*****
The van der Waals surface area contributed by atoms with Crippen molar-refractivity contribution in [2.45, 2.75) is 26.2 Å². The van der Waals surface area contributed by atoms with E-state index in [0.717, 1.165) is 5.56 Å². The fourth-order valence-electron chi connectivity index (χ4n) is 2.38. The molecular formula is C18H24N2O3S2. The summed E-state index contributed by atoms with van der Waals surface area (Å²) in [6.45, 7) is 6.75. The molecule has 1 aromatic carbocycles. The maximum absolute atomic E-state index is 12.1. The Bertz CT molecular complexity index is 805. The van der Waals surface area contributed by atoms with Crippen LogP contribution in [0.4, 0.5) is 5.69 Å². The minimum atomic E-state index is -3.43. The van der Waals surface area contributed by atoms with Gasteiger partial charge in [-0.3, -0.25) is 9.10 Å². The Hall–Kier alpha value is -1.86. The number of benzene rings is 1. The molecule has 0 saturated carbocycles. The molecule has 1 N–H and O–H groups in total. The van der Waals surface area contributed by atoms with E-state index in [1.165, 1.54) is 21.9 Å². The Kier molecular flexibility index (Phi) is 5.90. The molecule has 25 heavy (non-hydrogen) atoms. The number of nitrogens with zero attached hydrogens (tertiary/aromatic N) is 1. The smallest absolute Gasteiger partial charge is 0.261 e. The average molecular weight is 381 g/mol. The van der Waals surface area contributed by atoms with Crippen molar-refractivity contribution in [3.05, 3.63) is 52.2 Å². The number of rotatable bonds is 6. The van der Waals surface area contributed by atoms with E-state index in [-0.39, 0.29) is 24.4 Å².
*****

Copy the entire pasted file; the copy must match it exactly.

The van der Waals surface area contributed by atoms with Crippen molar-refractivity contribution in [2.45, 2.75) is 26.2 Å². The van der Waals surface area contributed by atoms with E-state index in [0.717, 1.165) is 5.56 Å². The fourth-order valence-electron chi connectivity index (χ4n) is 2.38. The molecular formula is C18H24N2O3S2. The summed E-state index contributed by atoms with van der Waals surface area (Å²) in [6.45, 7) is 6.75. The molecule has 1 aromatic carbocycles. The maximum absolute atomic E-state index is 12.1. The Bertz CT molecular complexity index is 805. The van der Waals surface area contributed by atoms with Crippen LogP contribution in [0.4, 0.5) is 5.69 Å². The minimum atomic E-state index is -3.43. The van der Waals surface area contributed by atoms with Gasteiger partial charge in [-0.3, -0.25) is 9.10 Å². The Hall–Kier alpha value is -1.86. The number of benzene rings is 1. The molecule has 0 saturated carbocycles. The molecule has 1 N–H and O–H groups in total. The van der Waals surface area contributed by atoms with E-state index in [1.165, 1.54) is 21.9 Å². The Kier molecular flexibility index (Phi) is 5.90. The molecule has 25 heavy (non-hydrogen) atoms. The number of nitrogens with zero attached hydrogens (tertiary/aromatic N) is 1. The smallest absolute Gasteiger partial charge is 0.261 e. The average molecular weight is 381 g/mol. The van der Waals surface area contributed by atoms with Crippen molar-refractivity contribution in [3.05, 3.63) is 52.2 Å². The number of rotatable bonds is 6. The van der Waals surface area contributed by atoms with E-state index in [-0.39, 0.29) is 24.4 Å².